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Open AccessFeature PaperArticle

Interaction between Ailanthus altissima and Native Robinia pseudoacacia in Early Succession: Implications for Forest Management

1
Department of Biological Sciences, 3002 Derring Hall, 1405 Perry Street, Virginia Tech, Blacksburg, VA 24061, USA
2
US Department of Agriculture Forest Service, Northern Research Station, Morgantown, WV 26505, USA
3
Department of Environmental Sciences, University of Virginia, Blandy Experimental Farm, 400 Blandy Farm Lane, Boyce, VA 22620, USA
*
Author to whom correspondence should be addressed.
Forests 2018, 9(4), 221; https://doi.org/10.3390/f9040221
Received: 12 March 2018 / Revised: 16 April 2018 / Accepted: 17 April 2018 / Published: 20 April 2018
(This article belongs to the Special Issue Ecology and Management of Invasive Species in Forest Ecosystems)
The goal of this study was to discover the nature and intensity of the interaction between an exotic invader Ailanthus altissima (Mill.) Swingle and its coexisting native Robinia pseudoacacia L. and consider management implications. The study occurred in the Mid-Appalachian region of the eastern United States. Ailanthus altissima can have a strong negative influence on community diversity and succession due to its allelopathic nature while R. pseudoacacia can have a positive effect on community diversity and succession because of its ability to fix nitrogen. How these trees interact and the influence of the interaction on succession will have important implications for forests in many regions of the world. An additive-replacement series common garden experiment was established to identify the type and extent of interactions between these trees over a three-year period. Both A. altissima and R. pseudoacacia grown in monoculture were inhibited by intraspecific competition. In the first year, A. altissima grown with R. pseudoacacia tended to be larger than A. altissima in monoculture, suggesting that R. pseudoacacia may facilitate the growth of A. altissima at the seedling stage. After the second year, R. pseudoacacia growth decreased as the proportion of coexisting A. altissima increased, indicating inhibition of R. pseudoacacia by A. altissima even though the R. pseudoacacia plants were much larger aboveground than the A. altissima plants. In early successional sites A. altissima should be removed, particularly in the presence of R. pseudoacacia in order to promote long-term community succession. View Full-Text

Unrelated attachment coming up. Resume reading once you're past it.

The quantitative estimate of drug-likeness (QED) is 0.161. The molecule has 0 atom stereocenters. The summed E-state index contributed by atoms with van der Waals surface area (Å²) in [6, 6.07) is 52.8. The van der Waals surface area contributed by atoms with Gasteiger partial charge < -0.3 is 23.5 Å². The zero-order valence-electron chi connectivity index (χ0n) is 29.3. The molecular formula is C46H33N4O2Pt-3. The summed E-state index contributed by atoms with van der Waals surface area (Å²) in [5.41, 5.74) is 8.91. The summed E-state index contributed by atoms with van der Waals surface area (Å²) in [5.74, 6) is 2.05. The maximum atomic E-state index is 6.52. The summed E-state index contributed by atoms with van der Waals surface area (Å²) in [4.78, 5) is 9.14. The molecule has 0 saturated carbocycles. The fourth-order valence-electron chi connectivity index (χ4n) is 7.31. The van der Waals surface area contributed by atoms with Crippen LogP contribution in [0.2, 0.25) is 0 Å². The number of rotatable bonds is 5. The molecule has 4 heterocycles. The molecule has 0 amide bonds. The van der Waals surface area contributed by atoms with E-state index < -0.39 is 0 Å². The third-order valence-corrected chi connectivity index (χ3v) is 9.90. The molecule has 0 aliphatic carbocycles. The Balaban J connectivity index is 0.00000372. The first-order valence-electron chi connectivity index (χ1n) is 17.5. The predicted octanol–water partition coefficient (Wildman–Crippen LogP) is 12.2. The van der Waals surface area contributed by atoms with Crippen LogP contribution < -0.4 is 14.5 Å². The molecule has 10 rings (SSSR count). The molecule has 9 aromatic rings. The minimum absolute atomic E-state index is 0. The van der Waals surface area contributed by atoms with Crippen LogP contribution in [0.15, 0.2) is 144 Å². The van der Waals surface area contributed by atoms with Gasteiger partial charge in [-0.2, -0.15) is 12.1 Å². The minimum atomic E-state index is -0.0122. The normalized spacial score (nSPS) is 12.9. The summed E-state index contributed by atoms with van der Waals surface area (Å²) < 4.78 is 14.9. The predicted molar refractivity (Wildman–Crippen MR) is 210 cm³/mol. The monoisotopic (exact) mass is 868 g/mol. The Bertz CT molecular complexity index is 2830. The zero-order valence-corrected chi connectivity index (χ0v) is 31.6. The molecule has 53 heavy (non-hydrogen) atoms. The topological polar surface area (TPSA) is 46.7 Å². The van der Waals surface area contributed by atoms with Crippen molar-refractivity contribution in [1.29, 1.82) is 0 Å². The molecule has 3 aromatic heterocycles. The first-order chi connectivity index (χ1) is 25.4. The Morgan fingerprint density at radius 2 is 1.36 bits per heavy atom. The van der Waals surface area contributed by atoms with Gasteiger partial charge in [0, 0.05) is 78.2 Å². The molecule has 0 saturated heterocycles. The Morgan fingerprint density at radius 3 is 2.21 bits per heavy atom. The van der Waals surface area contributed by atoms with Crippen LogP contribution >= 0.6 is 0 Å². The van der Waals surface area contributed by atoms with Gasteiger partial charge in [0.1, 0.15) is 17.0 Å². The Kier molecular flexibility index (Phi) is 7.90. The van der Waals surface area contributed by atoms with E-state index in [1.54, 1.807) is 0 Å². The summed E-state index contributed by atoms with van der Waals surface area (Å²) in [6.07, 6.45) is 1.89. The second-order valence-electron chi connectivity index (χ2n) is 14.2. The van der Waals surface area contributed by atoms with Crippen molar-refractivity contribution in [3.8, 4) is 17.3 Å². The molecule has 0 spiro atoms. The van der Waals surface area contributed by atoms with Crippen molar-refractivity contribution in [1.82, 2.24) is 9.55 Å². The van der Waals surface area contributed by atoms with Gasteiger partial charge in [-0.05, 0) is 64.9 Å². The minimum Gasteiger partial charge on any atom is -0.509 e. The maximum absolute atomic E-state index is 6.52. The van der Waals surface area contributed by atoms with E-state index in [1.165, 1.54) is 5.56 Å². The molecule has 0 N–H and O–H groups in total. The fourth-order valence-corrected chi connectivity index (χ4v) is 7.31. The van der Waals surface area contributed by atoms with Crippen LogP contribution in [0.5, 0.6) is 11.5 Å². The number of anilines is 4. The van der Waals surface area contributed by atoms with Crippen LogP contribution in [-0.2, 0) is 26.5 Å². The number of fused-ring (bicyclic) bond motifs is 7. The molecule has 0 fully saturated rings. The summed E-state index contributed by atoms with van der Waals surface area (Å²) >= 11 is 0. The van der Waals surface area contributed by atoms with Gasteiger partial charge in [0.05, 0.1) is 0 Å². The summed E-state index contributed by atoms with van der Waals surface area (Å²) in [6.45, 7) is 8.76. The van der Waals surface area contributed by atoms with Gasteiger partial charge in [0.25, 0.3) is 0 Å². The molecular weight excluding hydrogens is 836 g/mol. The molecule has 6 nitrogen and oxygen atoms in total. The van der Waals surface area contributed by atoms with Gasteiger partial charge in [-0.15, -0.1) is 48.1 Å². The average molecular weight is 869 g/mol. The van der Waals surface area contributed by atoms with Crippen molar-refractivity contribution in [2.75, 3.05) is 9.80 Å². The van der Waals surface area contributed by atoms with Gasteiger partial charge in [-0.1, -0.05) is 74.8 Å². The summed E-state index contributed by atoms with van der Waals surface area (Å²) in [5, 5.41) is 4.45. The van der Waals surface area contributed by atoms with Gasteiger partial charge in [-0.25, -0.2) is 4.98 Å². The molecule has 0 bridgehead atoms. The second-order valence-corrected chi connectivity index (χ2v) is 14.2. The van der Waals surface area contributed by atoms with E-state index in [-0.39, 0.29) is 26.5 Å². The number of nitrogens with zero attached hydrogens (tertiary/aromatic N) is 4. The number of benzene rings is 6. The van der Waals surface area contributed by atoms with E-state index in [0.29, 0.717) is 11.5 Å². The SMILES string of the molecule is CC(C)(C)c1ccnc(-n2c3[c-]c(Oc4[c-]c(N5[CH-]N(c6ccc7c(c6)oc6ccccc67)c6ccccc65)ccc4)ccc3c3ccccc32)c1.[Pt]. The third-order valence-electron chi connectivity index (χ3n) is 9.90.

Keywords: competition; early succession; forest invasions; invasive species; forest management competition; early succession; forest invasions; invasive species; forest management
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MDPI and ACS Style

Nilsen, E.T.; Huebner, C.D.; Carr, D.E.; Bao, Z. Interaction between Ailanthus altissima and Native Robinia pseudoacacia in Early Succession: Implications for Forest Management. Forests 2018, 9, 221. https://doi.org/10.3390/f9040221

AMA Style

Nilsen ET, Huebner CD, Carr DE, Bao Z. Interaction between Ailanthus altissima and Native Robinia pseudoacacia in Early Succession: Implications for Forest Management. Forests. 2018; 9(4):221. https://doi.org/10.3390/f9040221

Chicago/Turabian Style

Nilsen, Erik T.; Huebner, Cynthia D.; Carr, David E.; Bao, Zhe. 2018. "Interaction between Ailanthus altissima and Native Robinia pseudoacacia in Early Succession: Implications for Forest Management" Forests 9, no. 4: 221. https://doi.org/10.3390/f9040221

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